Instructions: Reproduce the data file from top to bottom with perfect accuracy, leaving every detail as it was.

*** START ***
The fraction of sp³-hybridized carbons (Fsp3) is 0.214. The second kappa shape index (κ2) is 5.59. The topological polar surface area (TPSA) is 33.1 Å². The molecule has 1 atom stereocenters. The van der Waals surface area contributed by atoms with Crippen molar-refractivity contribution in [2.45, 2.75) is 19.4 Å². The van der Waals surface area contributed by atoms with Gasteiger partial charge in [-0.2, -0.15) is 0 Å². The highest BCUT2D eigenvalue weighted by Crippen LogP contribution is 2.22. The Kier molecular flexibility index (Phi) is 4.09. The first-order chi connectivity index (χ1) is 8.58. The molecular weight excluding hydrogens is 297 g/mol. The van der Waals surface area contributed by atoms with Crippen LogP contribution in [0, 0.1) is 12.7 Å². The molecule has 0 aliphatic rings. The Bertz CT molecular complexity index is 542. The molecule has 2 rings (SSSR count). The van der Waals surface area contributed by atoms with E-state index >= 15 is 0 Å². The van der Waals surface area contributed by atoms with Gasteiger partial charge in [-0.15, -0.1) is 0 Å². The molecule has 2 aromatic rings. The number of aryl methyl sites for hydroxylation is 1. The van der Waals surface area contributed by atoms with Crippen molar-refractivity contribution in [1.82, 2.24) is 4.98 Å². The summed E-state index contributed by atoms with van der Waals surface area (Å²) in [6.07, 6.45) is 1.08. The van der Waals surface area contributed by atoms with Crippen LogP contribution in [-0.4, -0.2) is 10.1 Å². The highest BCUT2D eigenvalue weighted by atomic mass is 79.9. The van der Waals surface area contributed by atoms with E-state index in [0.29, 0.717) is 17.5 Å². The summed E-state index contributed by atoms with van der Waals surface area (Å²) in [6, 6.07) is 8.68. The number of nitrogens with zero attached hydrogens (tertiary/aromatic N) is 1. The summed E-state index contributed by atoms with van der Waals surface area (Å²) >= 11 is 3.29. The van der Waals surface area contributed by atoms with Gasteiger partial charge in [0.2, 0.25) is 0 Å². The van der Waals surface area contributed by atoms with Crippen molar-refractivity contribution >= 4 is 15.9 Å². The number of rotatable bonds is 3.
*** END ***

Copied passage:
The fraction of sp³-hybridized carbons (Fsp3) is 0.214. The second kappa shape index (κ2) is 5.59. The topological polar surface area (TPSA) is 33.1 Å². The molecule has 1 atom stereocenters. The van der Waals surface area contributed by atoms with Crippen molar-refractivity contribution in [2.45, 2.75) is 19.4 Å². The van der Waals surface area contributed by atoms with Gasteiger partial charge in [-0.2, -0.15) is 0 Å². The highest BCUT2D eigenvalue weighted by Crippen LogP contribution is 2.22. The Kier molecular flexibility index (Phi) is 4.09. The first-order chi connectivity index (χ1) is 8.58. The molecular weight excluding hydrogens is 297 g/mol. The van der Waals surface area contributed by atoms with Crippen LogP contribution in [0, 0.1) is 12.7 Å². The molecule has 0 aliphatic rings. The Bertz CT molecular complexity index is 542. The molecule has 2 rings (SSSR count). The van der Waals surface area contributed by atoms with E-state index >= 15 is 0 Å². The van der Waals surface area contributed by atoms with Gasteiger partial charge in [-0.15, -0.1) is 0 Å². The molecule has 2 aromatic rings. The number of aryl methyl sites for hydroxylation is 1. The van der Waals surface area contributed by atoms with Crippen molar-refractivity contribution in [1.82, 2.24) is 4.98 Å². The summed E-state index contributed by atoms with van der Waals surface area (Å²) in [6.07, 6.45) is 1.08. The van der Waals surface area contributed by atoms with Crippen LogP contribution in [-0.4, -0.2) is 10.1 Å². The highest BCUT2D eigenvalue weighted by atomic mass is 79.9. The van der Waals surface area contributed by atoms with E-state index in [0.29, 0.717) is 17.5 Å². The summed E-state index contributed by atoms with van der Waals surface area (Å²) in [6, 6.07) is 8.68. The number of nitrogens with zero attached hydrogens (tertiary/aromatic N) is 1. The summed E-state index contributed by atoms with van der Waals surface area (Å²) >= 11 is 3.29. The van der Waals surface area contributed by atoms with Gasteiger partial charge in [0.2, 0.25) is 0 Å². The van der Waals surface area contributed by atoms with Crippen molar-refractivity contribution >= 4 is 15.9 Å². The number of rotatable bonds is 3.